If the global coronavirus pandemic has caused your child to sit around more than normal over the past 12 months, it’s a good idea to find ways to encourage them to make a change. One great way to get kids outside moving and breathing in the fresh air is via a backyard playhouse.
If you’ve never built one before, though, don’t stress about not being able to get the job done. This is a DIY project that many people can handle themselves. Read on for some tips to help you complete the task more effectively and delight your child.
Consider Goals and Skills
Before you start buying materials, stop and work out your goals for the project. For example, what size playhouse do you want to build, and are you looking to make something simple you can create in a weekend or something more complex that will take a month or more?
Do you plan to have your child help you in the build, so they’re learning skills at the same time, or do you want to surprise them with the finished product? Consider requirements for factors such as the layout of the playhouse, how many children can fit inside it at once, how weather-proof it is, and what type of access kids will use to enter it.
It’s also necessary to assess your skill level before you begin. If you haven’t spent much time building things in the past, it’s likely not a good idea to plan on making a multi-storied, complex playhouse unless you plan to enlist the help of someone adept at these types of projects.
Once you know what you hope to achieve, start looking for plans to build the playhouse. Check out designs and tutorials online for ideas you can use as either the basis of your build if you have enough experience to adjust as necessary or a simple plan to follow step by step if you’re a beginner.
Alternatively, you might like to buy a kit that includes all the materials you need plus instructions. This latter option is perfect if you want to whip up a playhouse quite quickly. Another tip is to analyze your budgetary constraints before selecting a playhouse design, as the costs can climb, with some elaborate designs costing thousands of dollars to create.
Choose the Right Location and Do Some Prep Work
Spend time finding the right location to situate the playhouse, as this will affect what you build and how well it lasts. Look for a firm, level site to use, such as decking, concrete, paving, or a patio. An ideal spot will be in natural sunlight, too, and not too far from your house if you want to be able to hear or see your children when they’re playing.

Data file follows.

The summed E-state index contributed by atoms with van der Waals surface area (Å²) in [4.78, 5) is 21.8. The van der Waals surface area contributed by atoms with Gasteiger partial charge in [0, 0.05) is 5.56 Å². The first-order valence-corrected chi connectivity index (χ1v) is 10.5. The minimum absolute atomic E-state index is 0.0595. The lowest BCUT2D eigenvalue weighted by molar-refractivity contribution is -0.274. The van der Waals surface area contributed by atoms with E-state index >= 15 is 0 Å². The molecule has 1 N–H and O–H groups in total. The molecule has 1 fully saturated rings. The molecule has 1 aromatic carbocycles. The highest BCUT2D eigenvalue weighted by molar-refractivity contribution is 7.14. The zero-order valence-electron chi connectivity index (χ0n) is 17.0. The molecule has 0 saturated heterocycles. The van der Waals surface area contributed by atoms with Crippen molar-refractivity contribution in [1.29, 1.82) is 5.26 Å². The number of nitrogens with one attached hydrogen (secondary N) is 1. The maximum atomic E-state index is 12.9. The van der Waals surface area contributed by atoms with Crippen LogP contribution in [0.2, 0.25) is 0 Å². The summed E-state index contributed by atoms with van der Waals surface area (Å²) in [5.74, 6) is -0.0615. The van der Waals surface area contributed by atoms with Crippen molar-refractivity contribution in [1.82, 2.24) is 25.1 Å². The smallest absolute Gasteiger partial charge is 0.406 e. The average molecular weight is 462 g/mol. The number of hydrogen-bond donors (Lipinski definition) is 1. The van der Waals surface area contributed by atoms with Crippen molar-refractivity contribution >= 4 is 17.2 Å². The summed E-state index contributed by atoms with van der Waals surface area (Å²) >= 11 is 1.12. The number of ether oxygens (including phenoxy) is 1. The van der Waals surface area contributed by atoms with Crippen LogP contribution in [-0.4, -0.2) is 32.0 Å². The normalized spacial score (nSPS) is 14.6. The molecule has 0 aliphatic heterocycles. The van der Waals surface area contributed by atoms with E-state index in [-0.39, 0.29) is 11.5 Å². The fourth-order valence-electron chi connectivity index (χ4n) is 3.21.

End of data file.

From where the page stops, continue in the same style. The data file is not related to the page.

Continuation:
For easier maintenance, choose a location accessible from all sides. Plus, choose a site that will stay as dry as possible and isn’t likely to be flooded or littered with tree debris or mud, dirt, and the like. Also, erect the structure somewhere it won’t obstruct your neighbors’ views or be too noisy for them if your children get a little loud when playing.
Plus, look into whether planning permission is required for this outbuilding, as some local planning authorities have limits and conditions that must be adhered to. In particular, factor in property setbacks, as there may be no-build-zones surrounding the edge of your property where you’re not allowed to build.
Get Your Tools and Materials Together
Once you have all the above sorted out, it’s time to collect all the necessary tools and materials to complete the job. You’ll need a tape measure, level, square, drill, hammer, and a sander. To make all the cuts in the wood or other materials you plan to use, consider investing in jigsaw, circular, and miter saws to get the job done speedily. Add some safety gear to your collection so you can use power tools without risking your eyes or hearing, too.
Choose pressure-treated and pest-resistant lumber for the playhouse, and stock up on paint and accessories to finish it off. Plus, don’t forget to find yourself an assistant for at least the assembly stage, as these kinds of structures need two adults to fit the main sections together securely.
When you’ve completed building the playhouse, check that it’s stable and secure for your children. Over the years, maintain it properly, too, so it continues to stand the test of time.